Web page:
Despite aggressive sowing by San Francisco in the green jobs field, the sprouting of such work is being hindered by federal politics, according to a new survey.
San Francisco has taken the lead in the green and clean industry, with programs like Go Solar. As of 2008, there were 11,352 green jobs in the San Francisco Bay Area, according to UC Berkeley.
But green job growth has been crippled in the last year as financing programs and other green loan programs have been dropped or stalled at the federal level, including Property Assessment Clean Energy and the Home Star loan program that would provide rebates.
“There is a lot of excitement around green jobs because people have high hopes,” said Carrie Portis, executive director of SFWorks. “But we might have gotten ahead of ourselves a little bit.”
Green businesses said that their ability to hire was tied to whether or not consumers had access to financing and loans for green projects, according to the survey, which was conducted by SFWorks — a local organization that promotes green business.
This summer, the federal housing agency forced local jurisdictions like San Francisco to suspend cutting edge green financing program that would have created thousands of green jobs citywide and infused money into residential and commercial green building projects.
The suspension was a huge blow to green businesses such as Luminalt, a San Francisco solar installation company, which had to kill two solar water and heat installation projects that were being financed through The City’s Green Finance SF program.
“Jobs are not being created at the pace they otherwise would,” said Jeanine Cotter, the company’s CEO. “It’s slowed down the momentum.”
The survey showed, however, that green businesses are still optimistic about the future of the industry despite having a hard time creating the green jobs they had planned, in part because the demand for green products has hit a lull.
More than 60 Bay Area businesses participated in the survey where 70 percent of respondents said that a lack of consumer demand was the biggest obstacle to growing green jobs locally.
Roughly 40 percent said the lack of commercial demand was holding back their business growth while the lack of working capital was hindering about 30 percent, according to the survey.
Johanna Gregory Partin, Mayor Gavin Newsom’s director of climate protection initiatives, said what the industry really needs now is a thoughtful plan to fuel the green economy.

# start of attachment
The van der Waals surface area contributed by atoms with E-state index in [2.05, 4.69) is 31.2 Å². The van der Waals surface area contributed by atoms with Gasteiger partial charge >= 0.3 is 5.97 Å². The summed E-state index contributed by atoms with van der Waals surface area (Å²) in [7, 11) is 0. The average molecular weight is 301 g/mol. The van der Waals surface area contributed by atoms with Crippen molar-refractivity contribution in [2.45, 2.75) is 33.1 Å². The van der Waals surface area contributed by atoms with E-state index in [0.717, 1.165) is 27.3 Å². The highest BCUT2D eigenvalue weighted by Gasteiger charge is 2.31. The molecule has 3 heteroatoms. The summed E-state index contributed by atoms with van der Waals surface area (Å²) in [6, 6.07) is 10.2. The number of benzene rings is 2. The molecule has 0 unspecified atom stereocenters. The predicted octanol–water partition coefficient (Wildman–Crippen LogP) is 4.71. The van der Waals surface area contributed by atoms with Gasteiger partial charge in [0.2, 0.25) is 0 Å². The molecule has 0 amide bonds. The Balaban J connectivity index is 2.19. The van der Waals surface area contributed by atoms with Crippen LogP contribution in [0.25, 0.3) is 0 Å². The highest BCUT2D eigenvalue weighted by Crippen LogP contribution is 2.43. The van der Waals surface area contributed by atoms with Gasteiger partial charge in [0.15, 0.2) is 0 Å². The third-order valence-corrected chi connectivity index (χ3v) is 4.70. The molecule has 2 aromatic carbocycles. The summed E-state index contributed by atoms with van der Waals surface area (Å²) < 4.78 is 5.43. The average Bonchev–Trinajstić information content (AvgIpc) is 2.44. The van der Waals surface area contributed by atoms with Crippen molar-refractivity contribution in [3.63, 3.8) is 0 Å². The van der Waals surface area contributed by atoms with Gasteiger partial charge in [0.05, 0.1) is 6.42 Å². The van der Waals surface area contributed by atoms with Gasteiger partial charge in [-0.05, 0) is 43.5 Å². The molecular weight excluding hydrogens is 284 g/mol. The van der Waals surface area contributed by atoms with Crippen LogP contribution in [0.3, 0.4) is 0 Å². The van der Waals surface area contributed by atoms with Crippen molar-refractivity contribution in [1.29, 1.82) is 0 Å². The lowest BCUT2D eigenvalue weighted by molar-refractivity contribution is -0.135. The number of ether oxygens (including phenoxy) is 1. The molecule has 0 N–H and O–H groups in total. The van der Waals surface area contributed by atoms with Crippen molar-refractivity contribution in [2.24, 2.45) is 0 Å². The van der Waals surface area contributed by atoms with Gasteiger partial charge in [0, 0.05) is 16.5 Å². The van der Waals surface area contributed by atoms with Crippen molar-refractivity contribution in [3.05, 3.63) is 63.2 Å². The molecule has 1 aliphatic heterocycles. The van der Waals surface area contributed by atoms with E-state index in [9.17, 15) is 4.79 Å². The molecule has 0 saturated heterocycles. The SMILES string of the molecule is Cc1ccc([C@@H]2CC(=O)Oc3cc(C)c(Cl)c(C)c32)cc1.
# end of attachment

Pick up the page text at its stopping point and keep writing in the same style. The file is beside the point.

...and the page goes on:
“We need a more comprehensive green jobs strategy, not this fits and starts we are seeing now,” she said.
Women lagging in clean technology hiring
By Kamala Kelkar
Examiner Staff Writer
A lack of child care may be a factor in keeping women out of “green” jobs.
A recent city-funded analysis found that the industrial work force comprises almost exclusively men and they worked about 96 percent of major city-backed industry projects.
The report shows the employment market and the classes that lead to jobs in areas such as photovoltaic cell and solar water installations and wind power are attracting mostly men.
Veronica Hunnicutt heads City College of San Francisco’s Sustainability Subcommittee, which is starting to target women with the college’s outreach for its green job programs because there are so few females in the classroom.
“Women need to apply for these green job training opportunities so they can climb and grow with these companies,” said Hunnicutt, who used to be the dean of City College’s Bayview campus. “We need women with expertise in entrepreneurial positions.”
It’s a slippery slope that is perpetuating the old glass-ceiling cliché, she said.
Jeanine Cotter, chief executive of the solar installation company Luminalt, said it’s most obvious when she attends solar technology meetings.
“There are open stalls in the women’s bathroom, and a line out of the men’s bathroom,” Cotter said. “I cannot think of a time when I’ve ever seen that. Not even at sporting events.”
Cotter said outreach is vital at a time when the “green” industry is carving its niche because, “We as women can be a vibrant part of the development of alternative energy and solutions of some of our planet’s most daunting problems.”
A report by nonprofits Brightline Defense Project and Chinese for Affirmative Action highlights The City’s failure to hire residents and has city officials questioning whether local hiring should be mandated.
“But we cannot legally say, ‘You must hire women,”’ said Brightline Executive Director Joshua Arce. “It’s right at the center of the local hiring debate.”
San Francisco Building and Construction Trades Council Secretary-Treasurer Michael Theriault, who is involved with a city task force that’s exploring ways to boost the local work force through labor agreements, had a suggestion.
“I would say the most clearly identifiable factor, the one that’s easiest to put of finger on, is the lack of child care during construction hours,” Theriault said. “The greener part of construction, the electricians, the carpenters, the laborers, has a lot of women in the trade, but nowhere near 50 percent.”